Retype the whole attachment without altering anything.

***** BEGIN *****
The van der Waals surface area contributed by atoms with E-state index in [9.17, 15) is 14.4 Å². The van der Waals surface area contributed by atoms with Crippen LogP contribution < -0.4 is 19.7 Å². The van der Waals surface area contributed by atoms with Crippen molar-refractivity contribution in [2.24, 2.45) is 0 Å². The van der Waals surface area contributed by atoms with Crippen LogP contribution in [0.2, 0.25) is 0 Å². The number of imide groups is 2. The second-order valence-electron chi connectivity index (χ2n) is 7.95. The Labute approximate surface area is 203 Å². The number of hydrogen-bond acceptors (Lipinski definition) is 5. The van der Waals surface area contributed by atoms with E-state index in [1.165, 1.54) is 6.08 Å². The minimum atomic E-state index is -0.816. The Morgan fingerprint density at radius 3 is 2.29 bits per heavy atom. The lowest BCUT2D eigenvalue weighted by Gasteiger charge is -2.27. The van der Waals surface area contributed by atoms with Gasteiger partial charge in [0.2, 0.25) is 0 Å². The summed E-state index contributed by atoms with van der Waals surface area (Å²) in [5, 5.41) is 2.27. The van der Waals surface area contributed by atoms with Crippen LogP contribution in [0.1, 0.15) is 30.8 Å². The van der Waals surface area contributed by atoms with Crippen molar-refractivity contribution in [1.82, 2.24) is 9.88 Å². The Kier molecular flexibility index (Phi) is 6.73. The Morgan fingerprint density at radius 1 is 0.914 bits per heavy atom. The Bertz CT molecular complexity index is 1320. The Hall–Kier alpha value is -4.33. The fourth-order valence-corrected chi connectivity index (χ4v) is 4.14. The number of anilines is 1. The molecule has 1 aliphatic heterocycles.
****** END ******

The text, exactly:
The van der Waals surface area contributed by atoms with E-state index in [9.17, 15) is 14.4 Å². The van der Waals surface area contributed by atoms with Crippen LogP contribution < -0.4 is 19.7 Å². The van der Waals surface area contributed by atoms with Crippen molar-refractivity contribution in [2.24, 2.45) is 0 Å². The van der Waals surface area contributed by atoms with Crippen LogP contribution in [0.2, 0.25) is 0 Å². The number of imide groups is 2. The second-order valence-electron chi connectivity index (χ2n) is 7.95. The Labute approximate surface area is 203 Å². The number of hydrogen-bond acceptors (Lipinski definition) is 5. The van der Waals surface area contributed by atoms with E-state index in [1.165, 1.54) is 6.08 Å². The minimum atomic E-state index is -0.816. The Morgan fingerprint density at radius 3 is 2.29 bits per heavy atom. The lowest BCUT2D eigenvalue weighted by Gasteiger charge is -2.27. The van der Waals surface area contributed by atoms with Gasteiger partial charge in [0.2, 0.25) is 0 Å². The summed E-state index contributed by atoms with van der Waals surface area (Å²) in [5, 5.41) is 2.27. The van der Waals surface area contributed by atoms with Crippen LogP contribution in [0.1, 0.15) is 30.8 Å². The van der Waals surface area contributed by atoms with Crippen molar-refractivity contribution in [1.82, 2.24) is 9.88 Å². The Kier molecular flexibility index (Phi) is 6.73. The Morgan fingerprint density at radius 1 is 0.914 bits per heavy atom. The Bertz CT molecular complexity index is 1320. The Hall–Kier alpha value is -4.33. The fourth-order valence-corrected chi connectivity index (χ4v) is 4.14. The number of anilines is 1. The molecule has 1 aliphatic heterocycles.